There are two things that will happen if you do this right. One, you won’t live in a ball of stress. This is critical for a new business owner, for even if everything goes right, you will have pressures you’ve never felt before. You may do well with these pressures, but if anything goes wrong, the error will act as a multiplier for your emotional distress. So plan to make no errors.
Secondly, if you have plan in place in case people don’t perform, people don’t show up, shipments get lost, power gets cut, internet connections go down, your client will never find out. The client won’t care if you have to replace an individual or drive clear across the state to get their part, etc. As long as the quality of your service or product is on time, and on budget, you’ll still get that accolade and hopefully referral.
So what do you do if you do screw up? Plan for that too. Be extremely apologetic, and genuine. Whatever you do, don’t disappear on the client. This is one of the most routine and rookie moves I see in business. Something goes wrong, and you think you can avoid it for a day, then two, then a week, then perhaps a month. This is the kiss of death. A client can hear bad news. Just be honest with them, and avoid transferring panic to them. The best way to do this is not to panic yourself. Delays happen all the time, and even though you didn’t envision it happening to you, it did, so just relax, and deal with it. Be careful not to minimize it too much, and if you can roll it into other scheduled events to make it a non-issue for the project, do it. I will write another article on risk mitigation, so for now, just be careful.
I hope this helps you understand some of the factors in starting your own business. My goal is to empower you to gain that level of success by hearing many of the unspoken issues that plague new business owners.
One of the key questions that plagues nearly all sectors of business is how much to charge for a service or product. My companies have usually dealt with services, so I’m going to focus on that area in this post. Determining product pricing is a science all onto itself, which I’ll have to cover in a different lesson. We’re going to start off by estimating a single individual’s worth, and then explain how this formula can be applied to multiple employees through your company to determine your overall payroll and expenses.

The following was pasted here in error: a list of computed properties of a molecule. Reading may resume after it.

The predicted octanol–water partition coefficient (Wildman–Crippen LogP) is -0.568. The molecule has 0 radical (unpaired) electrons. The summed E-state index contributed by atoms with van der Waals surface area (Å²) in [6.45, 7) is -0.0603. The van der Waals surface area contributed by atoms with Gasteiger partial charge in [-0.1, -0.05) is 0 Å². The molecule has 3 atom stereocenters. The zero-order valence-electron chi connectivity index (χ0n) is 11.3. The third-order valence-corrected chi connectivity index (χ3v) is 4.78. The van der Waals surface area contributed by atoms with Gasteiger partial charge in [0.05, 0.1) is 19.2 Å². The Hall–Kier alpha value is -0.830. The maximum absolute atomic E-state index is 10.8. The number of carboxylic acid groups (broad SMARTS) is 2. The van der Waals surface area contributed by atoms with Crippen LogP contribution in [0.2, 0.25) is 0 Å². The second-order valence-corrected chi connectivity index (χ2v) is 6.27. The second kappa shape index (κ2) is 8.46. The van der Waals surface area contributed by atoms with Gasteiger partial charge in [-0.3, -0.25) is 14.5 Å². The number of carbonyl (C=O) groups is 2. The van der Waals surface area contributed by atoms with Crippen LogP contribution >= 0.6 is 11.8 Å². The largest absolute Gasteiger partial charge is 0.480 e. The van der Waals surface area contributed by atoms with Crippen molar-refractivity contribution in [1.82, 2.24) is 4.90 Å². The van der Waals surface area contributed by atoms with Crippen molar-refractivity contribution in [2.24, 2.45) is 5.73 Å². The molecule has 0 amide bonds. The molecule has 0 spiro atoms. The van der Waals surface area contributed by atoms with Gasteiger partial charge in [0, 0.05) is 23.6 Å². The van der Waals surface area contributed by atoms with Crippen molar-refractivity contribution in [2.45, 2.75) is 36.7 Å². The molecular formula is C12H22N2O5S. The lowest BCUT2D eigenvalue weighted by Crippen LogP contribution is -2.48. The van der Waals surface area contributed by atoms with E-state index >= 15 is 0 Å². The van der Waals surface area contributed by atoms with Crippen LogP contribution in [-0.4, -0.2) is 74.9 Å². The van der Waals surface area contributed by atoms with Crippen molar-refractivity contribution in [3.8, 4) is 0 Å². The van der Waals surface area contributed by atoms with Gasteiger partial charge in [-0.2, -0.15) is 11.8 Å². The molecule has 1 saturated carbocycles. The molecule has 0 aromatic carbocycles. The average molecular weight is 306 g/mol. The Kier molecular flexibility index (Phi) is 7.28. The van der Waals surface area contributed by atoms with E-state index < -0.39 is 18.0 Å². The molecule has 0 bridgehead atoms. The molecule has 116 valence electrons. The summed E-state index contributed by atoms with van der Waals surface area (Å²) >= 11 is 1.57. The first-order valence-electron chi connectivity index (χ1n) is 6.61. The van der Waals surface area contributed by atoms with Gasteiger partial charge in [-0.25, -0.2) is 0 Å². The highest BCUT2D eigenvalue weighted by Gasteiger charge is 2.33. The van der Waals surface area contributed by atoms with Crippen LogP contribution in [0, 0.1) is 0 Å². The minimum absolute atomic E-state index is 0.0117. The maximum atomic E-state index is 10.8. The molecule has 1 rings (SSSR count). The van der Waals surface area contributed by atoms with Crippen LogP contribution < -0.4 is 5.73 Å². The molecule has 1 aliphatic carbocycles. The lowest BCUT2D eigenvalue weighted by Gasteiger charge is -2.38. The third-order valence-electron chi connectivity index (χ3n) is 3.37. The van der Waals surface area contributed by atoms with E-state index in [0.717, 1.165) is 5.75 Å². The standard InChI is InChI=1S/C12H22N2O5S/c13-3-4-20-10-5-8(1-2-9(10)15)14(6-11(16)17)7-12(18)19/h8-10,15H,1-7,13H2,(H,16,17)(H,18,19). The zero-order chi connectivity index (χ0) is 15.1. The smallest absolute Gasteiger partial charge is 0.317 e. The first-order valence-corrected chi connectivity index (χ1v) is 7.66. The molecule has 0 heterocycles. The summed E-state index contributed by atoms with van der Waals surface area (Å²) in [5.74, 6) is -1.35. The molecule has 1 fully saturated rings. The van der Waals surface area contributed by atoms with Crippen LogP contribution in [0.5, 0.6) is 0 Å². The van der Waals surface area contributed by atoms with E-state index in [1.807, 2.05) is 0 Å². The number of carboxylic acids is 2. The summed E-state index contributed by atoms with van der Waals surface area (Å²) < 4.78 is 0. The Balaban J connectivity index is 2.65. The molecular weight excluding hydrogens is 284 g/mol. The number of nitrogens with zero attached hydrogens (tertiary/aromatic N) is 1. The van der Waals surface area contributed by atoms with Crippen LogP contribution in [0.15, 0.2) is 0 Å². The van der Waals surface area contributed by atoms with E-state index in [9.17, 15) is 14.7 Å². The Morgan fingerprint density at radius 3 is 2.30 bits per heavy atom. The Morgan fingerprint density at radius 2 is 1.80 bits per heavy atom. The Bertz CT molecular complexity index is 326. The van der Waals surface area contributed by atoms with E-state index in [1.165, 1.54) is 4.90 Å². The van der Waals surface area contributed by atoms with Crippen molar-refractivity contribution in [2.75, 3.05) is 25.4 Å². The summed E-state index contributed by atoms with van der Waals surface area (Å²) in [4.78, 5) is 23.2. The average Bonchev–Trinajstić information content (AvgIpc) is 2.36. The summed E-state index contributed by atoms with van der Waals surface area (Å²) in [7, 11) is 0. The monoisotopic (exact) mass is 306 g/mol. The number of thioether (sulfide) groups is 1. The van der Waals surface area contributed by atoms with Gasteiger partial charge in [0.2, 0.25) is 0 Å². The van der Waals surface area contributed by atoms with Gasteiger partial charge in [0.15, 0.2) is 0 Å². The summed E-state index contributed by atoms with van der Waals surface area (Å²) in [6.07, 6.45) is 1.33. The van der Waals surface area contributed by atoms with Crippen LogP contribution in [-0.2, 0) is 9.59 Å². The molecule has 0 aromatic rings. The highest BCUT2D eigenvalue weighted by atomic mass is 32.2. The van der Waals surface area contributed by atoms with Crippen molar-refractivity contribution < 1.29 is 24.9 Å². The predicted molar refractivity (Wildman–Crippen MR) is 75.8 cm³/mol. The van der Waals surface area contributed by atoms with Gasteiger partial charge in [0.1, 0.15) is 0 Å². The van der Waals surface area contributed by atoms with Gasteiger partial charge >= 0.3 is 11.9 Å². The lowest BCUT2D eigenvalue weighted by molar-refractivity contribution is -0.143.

The Golden Rule Of Getting Paid What You’re Worth
I have told friends for more than 20 years that the secret to getting paid what you’re worth is to know what you must charge in order to survive, and to ensure that if you bring something special to your art, that you are confident in that profit margin. The goal is to stare a client in the eye with confidence rooted in your bone tissue that you are worth X amount of dollars per hour, per year, or per service. If there is any hesitation in your voice, or in your bodily frequency, your client will smell it a mile away and know that you’re over charging them, and unless they are backed into a corner, they simply won’t pay it. You don’t want to be this person. You want to reek of confidence in not only your rate, but that you are the best person for the job.
In order to achieve this enlightened level of confidence and security, I’m going to help you organize your expenses, and see the rate in your heart of hearts. You will ask for the right amount of money, and if denied, you will leave the potential work behind with the knowledge that if you took less, you would not be able to survive on the revenue generated.
Getting Your Costs Organized
Why do we charge money for anything? If we do what we love, why charge for it? Isn’t it enough that we get to do what we want? Obviously a million answers come to mind; most namely, because we have to live, and it is this basic necessity that forces our hand to charge for our time. If you sat down with 20 people and asked them to write down why they had to charge money for their time, you would have 20 lists with largely diverse results. When combined into a single list, you’d notice some patterns, but also some chaos. I’m going to begin by breaking down these areas into logical piles to make it as easy as possible to come up with some base numbers that will feed your minimum hourly rate, as well as your profit margins.
Category One – Your Personal Bills
If you’re like everyone else in the world, you have to either pay rent or a mortgage to keep a roof over your head. Most of us have a car payment that keeps us on the road. Add to that the utilities, cellphone bills, internet connections, meals, perhaps student loans, essentially every single bill we pay on a monthly basis to survive. Your first task is going to be to write down or document perhaps in Excel or Numbers these expenses so that you know what your minimum monthly net income needs to be. I say net, which means after all forms of taxation are removed. I’ll give you a little trick of removing taxes in a moment, but first we need to add more costs to your list.
Category Two – Your Business Expenses
One of the initial mistakes people make is combining their business expenses with their personal expenses. What do I mean by business expenses? The simple rule is “any expense you incur as a result of having your business that would otherwise not exist.” This is usually meals in foreign places, travel costs such as gasoline and wear and tear on your vehicle, clothing that is necessary to keep up appearances, absolutely anything that is triggered by the needs of the business. I want to clarify that not all these expenses will be tax deductible, but you must know them nevertheless, and you must account for them 100% before finishing your expense sheet.